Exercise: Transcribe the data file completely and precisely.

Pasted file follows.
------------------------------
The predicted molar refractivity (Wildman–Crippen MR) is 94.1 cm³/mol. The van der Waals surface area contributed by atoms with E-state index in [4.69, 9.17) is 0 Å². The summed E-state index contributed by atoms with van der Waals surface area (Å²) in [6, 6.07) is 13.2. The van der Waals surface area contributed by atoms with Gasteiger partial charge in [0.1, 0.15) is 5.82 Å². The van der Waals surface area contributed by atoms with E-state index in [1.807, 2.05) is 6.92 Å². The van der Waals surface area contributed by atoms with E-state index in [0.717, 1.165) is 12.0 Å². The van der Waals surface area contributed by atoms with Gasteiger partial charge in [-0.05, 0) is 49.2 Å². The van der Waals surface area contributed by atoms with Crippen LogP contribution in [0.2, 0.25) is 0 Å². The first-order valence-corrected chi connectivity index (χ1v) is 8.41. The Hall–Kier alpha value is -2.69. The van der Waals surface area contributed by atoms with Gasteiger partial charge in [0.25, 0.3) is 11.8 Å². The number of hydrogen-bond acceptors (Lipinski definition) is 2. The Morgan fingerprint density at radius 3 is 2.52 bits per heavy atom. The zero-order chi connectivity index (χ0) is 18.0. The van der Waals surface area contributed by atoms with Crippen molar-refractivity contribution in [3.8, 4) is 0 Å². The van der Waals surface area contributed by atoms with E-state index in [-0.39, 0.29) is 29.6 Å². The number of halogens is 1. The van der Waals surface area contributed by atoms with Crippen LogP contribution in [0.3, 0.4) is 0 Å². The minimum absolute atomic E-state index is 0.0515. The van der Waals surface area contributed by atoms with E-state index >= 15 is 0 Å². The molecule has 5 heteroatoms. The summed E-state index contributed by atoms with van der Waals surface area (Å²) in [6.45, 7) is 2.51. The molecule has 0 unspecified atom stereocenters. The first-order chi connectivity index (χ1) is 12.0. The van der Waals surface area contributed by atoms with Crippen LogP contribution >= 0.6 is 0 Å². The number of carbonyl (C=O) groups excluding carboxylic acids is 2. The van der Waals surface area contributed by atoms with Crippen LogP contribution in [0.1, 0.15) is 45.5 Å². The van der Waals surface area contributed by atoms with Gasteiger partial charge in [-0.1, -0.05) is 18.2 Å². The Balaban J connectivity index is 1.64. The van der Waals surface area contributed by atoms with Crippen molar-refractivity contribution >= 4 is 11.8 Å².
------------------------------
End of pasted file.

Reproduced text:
The predicted molar refractivity (Wildman–Crippen MR) is 94.1 cm³/mol. The van der Waals surface area contributed by atoms with E-state index in [4.69, 9.17) is 0 Å². The summed E-state index contributed by atoms with van der Waals surface area (Å²) in [6, 6.07) is 13.2. The van der Waals surface area contributed by atoms with Gasteiger partial charge in [0.1, 0.15) is 5.82 Å². The van der Waals surface area contributed by atoms with E-state index in [1.807, 2.05) is 6.92 Å². The van der Waals surface area contributed by atoms with E-state index in [0.717, 1.165) is 12.0 Å². The van der Waals surface area contributed by atoms with Gasteiger partial charge in [-0.05, 0) is 49.2 Å². The van der Waals surface area contributed by atoms with Crippen LogP contribution in [0.2, 0.25) is 0 Å². The first-order valence-corrected chi connectivity index (χ1v) is 8.41. The Hall–Kier alpha value is -2.69. The van der Waals surface area contributed by atoms with Gasteiger partial charge in [0.25, 0.3) is 11.8 Å². The number of hydrogen-bond acceptors (Lipinski definition) is 2. The Morgan fingerprint density at radius 3 is 2.52 bits per heavy atom. The zero-order chi connectivity index (χ0) is 18.0. The van der Waals surface area contributed by atoms with Crippen molar-refractivity contribution in [3.8, 4) is 0 Å². The van der Waals surface area contributed by atoms with E-state index in [-0.39, 0.29) is 29.6 Å². The number of halogens is 1. The van der Waals surface area contributed by atoms with Crippen LogP contribution in [0.3, 0.4) is 0 Å². The minimum absolute atomic E-state index is 0.0515. The van der Waals surface area contributed by atoms with E-state index >= 15 is 0 Å². The molecule has 5 heteroatoms. The summed E-state index contributed by atoms with van der Waals surface area (Å²) in [6.45, 7) is 2.51. The molecule has 0 unspecified atom stereocenters. The first-order chi connectivity index (χ1) is 12.0. The van der Waals surface area contributed by atoms with Crippen LogP contribution >= 0.6 is 0 Å². The number of carbonyl (C=O) groups excluding carboxylic acids is 2. The van der Waals surface area contributed by atoms with Crippen LogP contribution in [0.1, 0.15) is 45.5 Å². The van der Waals surface area contributed by atoms with Gasteiger partial charge in [-0.1, -0.05) is 18.2 Å². The Balaban J connectivity index is 1.64. The van der Waals surface area contributed by atoms with Crippen molar-refractivity contribution >= 4 is 11.8 Å².